Nike has convinced a federal judge in Portland, Oregon to force a former contractor to sign a settlement agreement ending a trade secrets theft dispute between the two parties. According to Nike’s complaint, which was filed in the United States District Court for the District of Oregon in 2014, it enlisted Enter Play Sports Inc. (“EPS”), a lace-braiding company, to build samples of a shoe consisting of a 3-D braided “upper.” EPS and NIKE entered into a non-disclosure agreement in December 2012, which Nike alleges that EPS subsequently breached when it filed patent applications containing confidential information obtained during the parties' relationship.
In particular, Nike alleges that “on May 21, 2013, and June 3, 2013, unbeknownst to NIKE at the time, EPS filed provisional patent applications with the U.S. Patent and Trademark Office directed to NIKE's Confidential Information, including at least three-dimensional braided uppers and methods of fabricating three-dimensional braided uppers.” As a result, Nike filed suit against EPS, alleging breach of their non-disclosure agreement and violation of the Oregon Trade Secrets Act.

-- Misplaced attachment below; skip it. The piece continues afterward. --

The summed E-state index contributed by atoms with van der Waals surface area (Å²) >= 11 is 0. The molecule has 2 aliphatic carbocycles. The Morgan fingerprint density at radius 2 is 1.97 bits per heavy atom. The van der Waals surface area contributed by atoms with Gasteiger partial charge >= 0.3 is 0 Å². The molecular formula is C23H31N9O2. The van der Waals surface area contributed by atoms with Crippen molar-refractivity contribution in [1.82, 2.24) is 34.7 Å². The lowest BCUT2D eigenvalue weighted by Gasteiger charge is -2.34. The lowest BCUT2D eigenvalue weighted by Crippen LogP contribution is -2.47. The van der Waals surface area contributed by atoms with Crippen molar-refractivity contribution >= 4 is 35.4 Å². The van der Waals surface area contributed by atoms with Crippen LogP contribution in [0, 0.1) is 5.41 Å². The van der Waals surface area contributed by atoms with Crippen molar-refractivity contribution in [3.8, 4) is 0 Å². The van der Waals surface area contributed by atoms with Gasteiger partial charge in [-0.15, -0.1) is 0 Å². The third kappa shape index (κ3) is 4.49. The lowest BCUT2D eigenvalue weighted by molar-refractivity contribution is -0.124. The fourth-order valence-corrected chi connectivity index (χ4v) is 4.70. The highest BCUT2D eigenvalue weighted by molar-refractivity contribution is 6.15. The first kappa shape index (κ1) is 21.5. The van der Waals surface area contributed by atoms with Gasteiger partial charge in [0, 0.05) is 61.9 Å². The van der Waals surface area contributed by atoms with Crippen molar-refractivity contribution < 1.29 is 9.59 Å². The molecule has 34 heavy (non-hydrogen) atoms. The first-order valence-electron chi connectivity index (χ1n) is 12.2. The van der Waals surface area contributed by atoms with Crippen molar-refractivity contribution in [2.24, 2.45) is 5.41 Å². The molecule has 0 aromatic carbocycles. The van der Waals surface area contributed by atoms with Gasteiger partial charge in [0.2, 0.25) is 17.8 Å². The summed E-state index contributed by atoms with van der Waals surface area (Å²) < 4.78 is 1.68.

The parties disputed the issues surrounding the initial filing in court for about a year before they agreed to participate in a judicial settlement conference in July 2015 with U.S. Magistrate Judge John V. Acosta. According to Judge Acosta, Enter Play's owner admitted during the settlement conference that any overlap between Nike's footwear inventions and anything in the patent applications would be considered Nike's property. Each side also agreed to keep any patent applications as property of the side that filed, according to the judge. On the heels of the settlement conference, however, Enter Play refused to sign the settlement agreement.
As a result, Nike filed suit and as of late last month, the court sided with Nike, ordering EPS to adhere to a previously agreed-upon settlement and sign the non-disclosure agreement.